Collaboration and Community-wide Solutions

Taking on the big picture is hard work. While we continue to support basic needs services like food, housing, utility assistance, and transportation, we are also working to identify the root causes of vulnerability, specific to our three critical areas: education, income, and health.

Over the past few years, we have called on all community service agencies for innovative and creative new proposals that would help address some of our community's most pressing needs. True to the collaborative spirit of United Way, the strongest innovative concepts involved several agencies or systems working together to effectively implement the strategies.

These are some of the new collaborative programs that have come from this process:

EDUCATION: Promise Partners Mentoring Program

PARTNERS: Hispanic Center (lead) plus Cook Arts Center, the Cook Library Center, Grand Valley State University and Ferris State University  

CONCEPT: Creating intergenerational, multi-organization mentoring model. Existing neighborhood organizations will partner with schools and universities to connect people, grades K through career, to provide individuals with the personal and academic support they need in order to graduate from high school and college. This model includes program offerings, operations, and an infrastructure that provides mentors and mentees with access to existing programs, new opportunities, and access to other resources in the community to which they might not otherwise be connected. This intergenerational, multi-organization model has many layers. Community professionals will be mentors to college students. College students will be mentors to high school students, and high school students will mentor middle school and elementary school students.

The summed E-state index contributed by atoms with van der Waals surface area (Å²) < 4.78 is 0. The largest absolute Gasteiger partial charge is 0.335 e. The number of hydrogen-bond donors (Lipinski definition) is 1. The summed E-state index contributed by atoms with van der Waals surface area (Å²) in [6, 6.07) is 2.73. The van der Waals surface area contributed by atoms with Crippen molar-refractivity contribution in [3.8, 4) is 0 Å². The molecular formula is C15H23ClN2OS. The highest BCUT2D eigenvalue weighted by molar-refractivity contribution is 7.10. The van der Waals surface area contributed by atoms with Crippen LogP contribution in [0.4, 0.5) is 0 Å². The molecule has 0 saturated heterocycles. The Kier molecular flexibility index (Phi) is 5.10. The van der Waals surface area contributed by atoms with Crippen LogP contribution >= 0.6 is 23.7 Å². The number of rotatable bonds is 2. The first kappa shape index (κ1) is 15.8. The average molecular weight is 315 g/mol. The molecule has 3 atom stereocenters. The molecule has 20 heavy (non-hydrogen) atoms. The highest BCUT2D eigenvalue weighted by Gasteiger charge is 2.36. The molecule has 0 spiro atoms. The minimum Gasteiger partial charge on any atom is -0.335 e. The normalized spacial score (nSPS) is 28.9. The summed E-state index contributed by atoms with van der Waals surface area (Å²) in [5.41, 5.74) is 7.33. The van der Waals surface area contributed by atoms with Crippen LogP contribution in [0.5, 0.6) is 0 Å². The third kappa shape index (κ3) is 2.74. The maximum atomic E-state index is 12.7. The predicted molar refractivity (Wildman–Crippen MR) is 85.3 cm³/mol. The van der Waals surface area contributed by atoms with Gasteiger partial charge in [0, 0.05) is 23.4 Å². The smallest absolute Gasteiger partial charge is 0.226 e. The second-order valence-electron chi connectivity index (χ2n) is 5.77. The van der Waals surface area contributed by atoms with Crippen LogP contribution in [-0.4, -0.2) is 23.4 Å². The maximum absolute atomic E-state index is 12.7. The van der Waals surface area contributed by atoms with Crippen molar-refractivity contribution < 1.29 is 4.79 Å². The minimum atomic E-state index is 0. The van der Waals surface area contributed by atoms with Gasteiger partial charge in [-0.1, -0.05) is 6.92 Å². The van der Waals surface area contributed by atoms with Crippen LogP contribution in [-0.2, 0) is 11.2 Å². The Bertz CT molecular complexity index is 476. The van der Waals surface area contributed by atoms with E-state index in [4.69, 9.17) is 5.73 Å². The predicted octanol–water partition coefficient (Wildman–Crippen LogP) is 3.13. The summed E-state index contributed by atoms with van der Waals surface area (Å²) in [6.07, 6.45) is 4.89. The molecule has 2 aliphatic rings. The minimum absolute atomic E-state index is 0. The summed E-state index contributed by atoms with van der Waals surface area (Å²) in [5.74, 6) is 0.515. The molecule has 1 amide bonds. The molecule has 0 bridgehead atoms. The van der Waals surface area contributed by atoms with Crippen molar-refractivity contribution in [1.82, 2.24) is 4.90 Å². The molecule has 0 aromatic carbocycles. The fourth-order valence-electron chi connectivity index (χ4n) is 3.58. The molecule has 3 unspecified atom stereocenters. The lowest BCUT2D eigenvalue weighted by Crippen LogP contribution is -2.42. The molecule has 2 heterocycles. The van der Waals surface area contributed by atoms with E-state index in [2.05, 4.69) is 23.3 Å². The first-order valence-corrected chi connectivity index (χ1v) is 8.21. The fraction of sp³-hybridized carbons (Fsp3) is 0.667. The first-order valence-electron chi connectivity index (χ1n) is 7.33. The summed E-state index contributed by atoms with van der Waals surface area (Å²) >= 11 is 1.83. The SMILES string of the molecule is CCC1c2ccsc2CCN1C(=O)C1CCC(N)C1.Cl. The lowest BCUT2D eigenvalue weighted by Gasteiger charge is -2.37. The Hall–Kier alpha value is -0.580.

• Exposure to arts, academic and career & post-secondary support.
  • Increase school attendance
  • Academic performance improvements
  • Understanding of resources available.

Listening to participants: "We have had great feedback at all levels, but most excitement has come from the elementary students. They seem to have bonded quickly with their high school and college mentors. The momentum is growing for the program and it is starting to spread through word of mouth. We are starting to see referrals from participants that have spoken positively about their experience with the program which is encouraging others to sign up. We have been approached by other organizations and institutions that want to learn more about the program and are interested in becoming involved. We hope to keep the momentum and expand our program in year 2. Although our program does not require participants to be Hispanic or Latino we have had a great buy-in from the Latino community. There are not many (if any) mentor programs in the area that cater to the Latino community and our program has received praise from Latino professionals, many saying they wish they had had a program like this when they were in school. That sentiment is what has driven many of our community professionals to volunteer their time as a mentor."

INCOME: Employment Services Collaborative

PARTNERS: Goodwill, Disability Advocates, Hispanic Center of Western Michigan, Hope Network, Jubilee Jobs, Literacy Center of West Michigan, United Church Outreach Ministry and Women’s Resource Center